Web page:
It's been over a year since I left where I am from again as I have so many times. I am starting to feel strong again but is still difficult to deal with the pain. I cannot deal with my depression and my job and buying the foods I need to make me healthy. I need a real life. I am getting ready again to start building my life bubble again. I was remotely prepared for the end of western civilization in 2012 with little resources. I am a natural farmer. I have attempted to shape my method of animal husbandry after the greatest practitioners of organic agriculture recorded in books available on earth. I can succeed with a few natural resources, time, dedication and discipline, but to truly succeed in the presence of modernity, I need the help and support my my community, it is crucial, it is fundamental, it is the beginning and the end.

It says in the bible, "cast not pearls before swine, lest they turn and tear you to pieces."

Offline TylerDurden

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Re: Paleo/primal village
« Reply #1 on: May 12, 2016, 02:38:02 pm »
I relate to you.After all, I had awful health-problems for decades and my own family just pretended, at the time,  that I was fine, and claimed that I was just lazy, idle etc. rather than admitting that I had CFS, acute anxiety etc. etc. All I really had to do was avoid dairy and grains  from early infancy onwards and I would have been fine, well, at least  until middle-age..... I wish I had been born during the Palaeolithic era.....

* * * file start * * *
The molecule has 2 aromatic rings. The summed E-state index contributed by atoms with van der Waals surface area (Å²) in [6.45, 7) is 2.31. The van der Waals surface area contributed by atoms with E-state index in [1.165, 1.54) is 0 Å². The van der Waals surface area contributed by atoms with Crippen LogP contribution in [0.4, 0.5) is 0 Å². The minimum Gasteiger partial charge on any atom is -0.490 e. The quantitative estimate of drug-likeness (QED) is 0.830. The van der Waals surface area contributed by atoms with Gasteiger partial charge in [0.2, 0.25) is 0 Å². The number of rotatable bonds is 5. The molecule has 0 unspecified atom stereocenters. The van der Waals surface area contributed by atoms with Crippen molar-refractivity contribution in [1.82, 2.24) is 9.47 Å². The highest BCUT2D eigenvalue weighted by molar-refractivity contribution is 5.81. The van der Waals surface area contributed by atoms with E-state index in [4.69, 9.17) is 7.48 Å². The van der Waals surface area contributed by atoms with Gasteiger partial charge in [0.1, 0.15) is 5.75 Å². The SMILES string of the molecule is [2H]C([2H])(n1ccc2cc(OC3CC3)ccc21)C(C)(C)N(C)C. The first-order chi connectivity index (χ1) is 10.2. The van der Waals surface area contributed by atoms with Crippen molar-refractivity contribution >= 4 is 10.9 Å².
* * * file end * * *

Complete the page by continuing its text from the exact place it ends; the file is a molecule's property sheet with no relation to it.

I have no obvious, clear solutions. All I can suggest is that diet cannot solve everything. I, months ago,  found this NP3 Ultimate program, which might well help against depression(just search for the appropriate session). It is free for 2 weeks(of course if you regularly remove all cookies etc., it is permanently free, but please pay the paltry amount if it works for you as that helps them further their research and improve their product) :-

https://www.transparentcorp.com/products/np/

For  the next 10 years or so, I am currently saving up  to start up a market garden of my own in the countryside(ie a farm with 10 acres or so). This will  vastly increase my income and will finally make me  a non-hypocrite as regards a genuine  RPD lifestyle.The main reason for my coming up with this idea was yours' and Iguana's experiences in life. I hope you succeed in your endeavours. It is learned, inspired, self-educated, self-motivated  people like you who inspire the rest of us laymen  to better  ourselves in life. I recall a previous thread on this forum, ages ago,  where I spuriously claimed that fish-farming was always disastrous for human health, and you proved me wrong with a lot of solid evidence. I liked that.
« Last Edit: May 12, 2016, 02:46:57 pm by TylerDurden »
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Offline jessica

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Re: Paleo/primal village
« Reply #2 on: May 13, 2016, 10:19:17 am »
Emil...

Offline sabertooth

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Re: Paleo/primal village
« Reply #3 on: May 14, 2016, 12:43:48 am »
Many roads are open to those willing to travel.... Im not sure about your individual circumstances, but there are a number of opportunities open to people like yourself who are willing to work.